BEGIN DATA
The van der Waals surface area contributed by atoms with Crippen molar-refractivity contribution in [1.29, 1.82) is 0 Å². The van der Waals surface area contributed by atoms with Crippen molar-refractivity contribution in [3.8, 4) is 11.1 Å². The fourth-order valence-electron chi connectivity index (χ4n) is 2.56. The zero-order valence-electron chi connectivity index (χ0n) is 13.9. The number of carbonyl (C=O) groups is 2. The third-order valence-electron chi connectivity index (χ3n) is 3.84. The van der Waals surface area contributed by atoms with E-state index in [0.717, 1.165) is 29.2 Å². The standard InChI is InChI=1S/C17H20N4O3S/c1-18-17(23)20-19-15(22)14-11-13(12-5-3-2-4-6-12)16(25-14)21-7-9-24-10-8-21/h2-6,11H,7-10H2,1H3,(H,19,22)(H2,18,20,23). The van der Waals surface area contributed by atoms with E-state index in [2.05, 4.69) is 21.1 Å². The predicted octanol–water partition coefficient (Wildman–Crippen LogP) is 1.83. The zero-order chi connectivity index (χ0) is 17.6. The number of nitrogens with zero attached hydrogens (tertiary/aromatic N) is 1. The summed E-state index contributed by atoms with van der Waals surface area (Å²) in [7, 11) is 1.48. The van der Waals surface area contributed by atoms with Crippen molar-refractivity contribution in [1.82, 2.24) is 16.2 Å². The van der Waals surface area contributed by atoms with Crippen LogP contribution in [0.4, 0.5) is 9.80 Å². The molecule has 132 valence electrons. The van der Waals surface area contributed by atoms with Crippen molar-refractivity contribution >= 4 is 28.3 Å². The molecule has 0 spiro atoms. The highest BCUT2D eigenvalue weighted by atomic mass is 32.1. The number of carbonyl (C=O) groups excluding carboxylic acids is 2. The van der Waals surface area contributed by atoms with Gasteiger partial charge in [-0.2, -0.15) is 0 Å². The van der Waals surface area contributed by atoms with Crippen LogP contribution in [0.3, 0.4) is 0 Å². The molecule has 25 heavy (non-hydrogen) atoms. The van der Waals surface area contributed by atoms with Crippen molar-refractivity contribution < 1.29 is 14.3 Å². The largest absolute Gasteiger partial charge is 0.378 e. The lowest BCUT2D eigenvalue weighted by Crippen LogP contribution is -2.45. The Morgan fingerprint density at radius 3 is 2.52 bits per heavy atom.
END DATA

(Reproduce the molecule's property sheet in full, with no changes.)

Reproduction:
The van der Waals surface area contributed by atoms with Crippen molar-refractivity contribution in [1.29, 1.82) is 0 Å². The van der Waals surface area contributed by atoms with Crippen molar-refractivity contribution in [3.8, 4) is 11.1 Å². The fourth-order valence-electron chi connectivity index (χ4n) is 2.56. The zero-order valence-electron chi connectivity index (χ0n) is 13.9. The number of carbonyl (C=O) groups is 2. The third-order valence-electron chi connectivity index (χ3n) is 3.84. The van der Waals surface area contributed by atoms with E-state index in [0.717, 1.165) is 29.2 Å². The standard InChI is InChI=1S/C17H20N4O3S/c1-18-17(23)20-19-15(22)14-11-13(12-5-3-2-4-6-12)16(25-14)21-7-9-24-10-8-21/h2-6,11H,7-10H2,1H3,(H,19,22)(H2,18,20,23). The van der Waals surface area contributed by atoms with E-state index in [2.05, 4.69) is 21.1 Å². The predicted octanol–water partition coefficient (Wildman–Crippen LogP) is 1.83. The zero-order chi connectivity index (χ0) is 17.6. The number of nitrogens with zero attached hydrogens (tertiary/aromatic N) is 1. The summed E-state index contributed by atoms with van der Waals surface area (Å²) in [7, 11) is 1.48. The van der Waals surface area contributed by atoms with Crippen molar-refractivity contribution in [1.82, 2.24) is 16.2 Å². The van der Waals surface area contributed by atoms with Crippen LogP contribution in [0.4, 0.5) is 9.80 Å². The molecule has 132 valence electrons. The van der Waals surface area contributed by atoms with Crippen molar-refractivity contribution >= 4 is 28.3 Å². The molecule has 0 spiro atoms. The highest BCUT2D eigenvalue weighted by atomic mass is 32.1. The number of carbonyl (C=O) groups excluding carboxylic acids is 2. The van der Waals surface area contributed by atoms with Gasteiger partial charge in [-0.2, -0.15) is 0 Å². The van der Waals surface area contributed by atoms with Crippen LogP contribution in [0.3, 0.4) is 0 Å². The molecule has 25 heavy (non-hydrogen) atoms. The van der Waals surface area contributed by atoms with Crippen molar-refractivity contribution < 1.29 is 14.3 Å². The largest absolute Gasteiger partial charge is 0.378 e. The lowest BCUT2D eigenvalue weighted by Crippen LogP contribution is -2.45. The Morgan fingerprint density at radius 3 is 2.52 bits per heavy atom.